MSCS Capstone Conference

Spring 2019 Schedule


28th-29th March 


Thursday, March 28th

Time

Room 241

Room 243

Room 245

Room 205

Room 254

9:00

Rose Havener

Days and Months and Years, Oh My!  Incorporating Goal Setting into Web-Based Calendars

Esteban Lemus Wirtz

Surviving Death Row: The Effect of Race in Time to Execution

Graham Low

Major League Baseball Hall of Fame Ballot Longevity 

Thomas Shogren

Major League Baseball Hall of Fame Ballot Longevity

Sean Cheng

Finding Patterns in Pitching Data: A Data Visualization Software

9:40

Malini Sharma

Robopup: Innate Behavioral Programming and Robotic Applications

Sebastian Coll

I will survive: Assessing the success of Spotify’s streaming chart-toppers

Marie Julstrom

Sonnetbot

Bridget Reilly

Magical Assistant reveals Fibonacci Magic

Sam Hollenbach

Creating a Pitch Tracking System for the Macalester Baseball Team

10:10

Aman Rai

The Equalizer: Can They Tie It Up? 

Sojin Oh

It's-a-Me, Artificial Intelligence: Training AI to play Super Mario Bros

Jeremy Moss

What type of dog is that? - Dog Breed Recognition on Mobile Phones

Ji Sue Song

Waiting for Approval, a survival analysis of U.S. patents

Jonathan Scott

Epidemics on Jamaica (EoJ)

10:40

Chan Wang

Does gender play a role in faculty promotion and retention?

Andrew Galletti

A Framework for Song Stem Generation

Roland Munsil

Drive Like a Roomba: A "Blind" AI Learns to Race

Rane Knecht Bice

Patently unfair?: Survival analysis gives a glimpse of trends in US patent process

Milo Beyene

Building a Personalized News Feed

11:30

Lu Xian

Capturing Dynamics of Time-varying Systems with Topology

Andy Hayes

How Long Are Art Exhibits on Display in the MIA?

Khin Thiri Kyaw

Is the Minneapolis Institute of Art (MIA)’s collection diverse? 

Emma Clink

Survival of the Hippest: What Keeps You on the Charts?

Taneeya Rele

Hit or Miss? Exploring Product Management Trade-Offs in Mobile Game Development.

12:00

Haimeng Zhang

The Cocktail Party Problem: Voice Separation Using ICA Algorithms

Colton Wenig

Staying on top: How long till they equalize?

Wes Summers

Graphic Model Design and Refinement

Preeta Raghunathan

Ukraine Specific Risk Factors for Mental Health Disorders

Will Kann

Securing a Firebase App: The Danger of Default Rules

12:30

Zhiyu Lin

When and Why Does the U.S. Supreme Court Overrule a Precedent?

Everett Hommes

Banking on Nostalgia? A Study on the Longevity of Broadway Productions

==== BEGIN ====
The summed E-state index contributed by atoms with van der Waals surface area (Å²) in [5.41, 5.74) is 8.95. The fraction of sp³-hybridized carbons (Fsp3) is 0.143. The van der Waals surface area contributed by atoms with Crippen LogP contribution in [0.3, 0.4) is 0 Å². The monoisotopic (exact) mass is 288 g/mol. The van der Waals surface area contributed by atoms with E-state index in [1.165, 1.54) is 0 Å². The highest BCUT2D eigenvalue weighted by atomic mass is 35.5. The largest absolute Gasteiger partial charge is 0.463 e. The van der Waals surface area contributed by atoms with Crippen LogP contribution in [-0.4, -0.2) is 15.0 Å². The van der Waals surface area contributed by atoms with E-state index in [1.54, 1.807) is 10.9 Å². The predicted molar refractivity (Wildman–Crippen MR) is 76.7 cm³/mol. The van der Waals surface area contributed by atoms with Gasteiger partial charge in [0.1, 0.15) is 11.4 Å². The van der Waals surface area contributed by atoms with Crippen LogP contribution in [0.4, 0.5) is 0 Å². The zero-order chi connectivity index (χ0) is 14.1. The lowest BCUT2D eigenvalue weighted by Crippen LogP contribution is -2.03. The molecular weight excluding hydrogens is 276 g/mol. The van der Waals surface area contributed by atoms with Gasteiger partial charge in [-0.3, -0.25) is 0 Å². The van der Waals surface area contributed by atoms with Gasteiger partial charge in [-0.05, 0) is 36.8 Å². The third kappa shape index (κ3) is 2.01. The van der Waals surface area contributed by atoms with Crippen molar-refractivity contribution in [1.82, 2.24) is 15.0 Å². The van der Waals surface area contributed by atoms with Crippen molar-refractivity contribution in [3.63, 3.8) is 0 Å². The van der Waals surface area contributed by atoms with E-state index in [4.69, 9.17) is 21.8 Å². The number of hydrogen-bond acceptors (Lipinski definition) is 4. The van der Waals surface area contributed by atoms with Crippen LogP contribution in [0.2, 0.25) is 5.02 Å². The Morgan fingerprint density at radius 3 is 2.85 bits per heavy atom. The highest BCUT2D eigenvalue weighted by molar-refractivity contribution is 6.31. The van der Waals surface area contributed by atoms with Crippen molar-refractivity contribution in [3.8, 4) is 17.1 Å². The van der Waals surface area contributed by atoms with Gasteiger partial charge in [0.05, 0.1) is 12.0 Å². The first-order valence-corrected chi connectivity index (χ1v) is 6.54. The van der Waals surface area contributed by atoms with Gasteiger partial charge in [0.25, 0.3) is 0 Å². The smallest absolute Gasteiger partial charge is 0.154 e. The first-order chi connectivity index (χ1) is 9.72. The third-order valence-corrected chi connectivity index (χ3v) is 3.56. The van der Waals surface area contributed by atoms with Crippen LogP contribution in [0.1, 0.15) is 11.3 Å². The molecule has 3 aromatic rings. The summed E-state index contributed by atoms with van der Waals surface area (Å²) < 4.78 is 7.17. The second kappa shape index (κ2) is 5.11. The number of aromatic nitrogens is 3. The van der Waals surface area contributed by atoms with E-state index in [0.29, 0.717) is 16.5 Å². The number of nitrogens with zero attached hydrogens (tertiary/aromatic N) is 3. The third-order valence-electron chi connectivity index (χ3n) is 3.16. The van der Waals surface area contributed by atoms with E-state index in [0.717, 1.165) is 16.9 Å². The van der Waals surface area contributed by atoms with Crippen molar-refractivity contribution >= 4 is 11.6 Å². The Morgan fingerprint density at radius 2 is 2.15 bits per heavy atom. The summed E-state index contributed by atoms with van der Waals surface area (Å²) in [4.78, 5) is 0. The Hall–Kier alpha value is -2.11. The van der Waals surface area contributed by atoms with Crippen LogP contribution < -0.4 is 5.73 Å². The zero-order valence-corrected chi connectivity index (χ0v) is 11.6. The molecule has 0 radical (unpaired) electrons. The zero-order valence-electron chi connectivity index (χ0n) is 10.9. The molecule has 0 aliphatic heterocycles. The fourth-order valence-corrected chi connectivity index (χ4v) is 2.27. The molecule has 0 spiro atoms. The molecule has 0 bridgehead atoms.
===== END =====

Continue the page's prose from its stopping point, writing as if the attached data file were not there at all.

Karen Perez Sarmiento

Baby pictures of the universe: Signal processing on the sphere

Andy Hayes

 Bot or Not? A Network analysis of bot accounts on Twitter

Trevor Zapiecki

Phishing Our Phriends: How susceptible are students to phishing attacks?

1:20

Haimeng Zhang

Rendering Ocean Waves in OpenGL

Risa Shirai

Connecting the Dots: Using Computer Vision to Design Better 5G Cellular Networks

Ojashvi Rautela

Spherical Harmonics of the Earth

Lawson Busch

Green Canvas

Trung Nguyen

Drawing models from bones

1:50

Julia Romare

#nailfashion, #thefriendlywash, and #saygrace: A tour of #chicagogram

Giang Duong

A compact data structure for MASSIVE streaming data

Spencer Grant

Better than the Game Itself: Infinite Background Terrain Generation in Computer Graphics

Ben Lewis

Bot or Not? Twitter-Bot Identification Using Cosine Similarity

Charlotte Fowler

Effects of traumatic experiences on mental health in Ukraine

2:20

Paige Pfeiffer

Hearing Colors: Relationships between Albums and Color

Tiffany Fan

Efficient Algorithms for Approximating Matrix Functions

Ojashvi Rautela

Ray Tracing – Capturing the path of Light

Xinyu Yang

A Computer Assistant to Write Cover Letters

Trung Nguyen

Building voters’ preferences

3:00

Giang Duong

Colorizing black-and-white photos in one click

Gloria Odoemelam

Saving the World Takes Time and Money

Eric Frost

Signed, Scanned, Delivered: A Comparative Analysis of Sign Language Recognition Systems

Luke Brown

Integrating Instruction in Game Design

Xinwei Huang

How Long Does A War Last?

3:30

Nikhita Jain

How much is a life worth?

Joe Fish

Why Evictions Happen: A Survival Analysis on San Francisco Homes

Duc Le

Facial Recognition (almost) in your pocket

Jiaxuan Huang

What makes a hit song: An analysis of songs' survival time on the Billboard Top 100 Chart

Friday, March 29th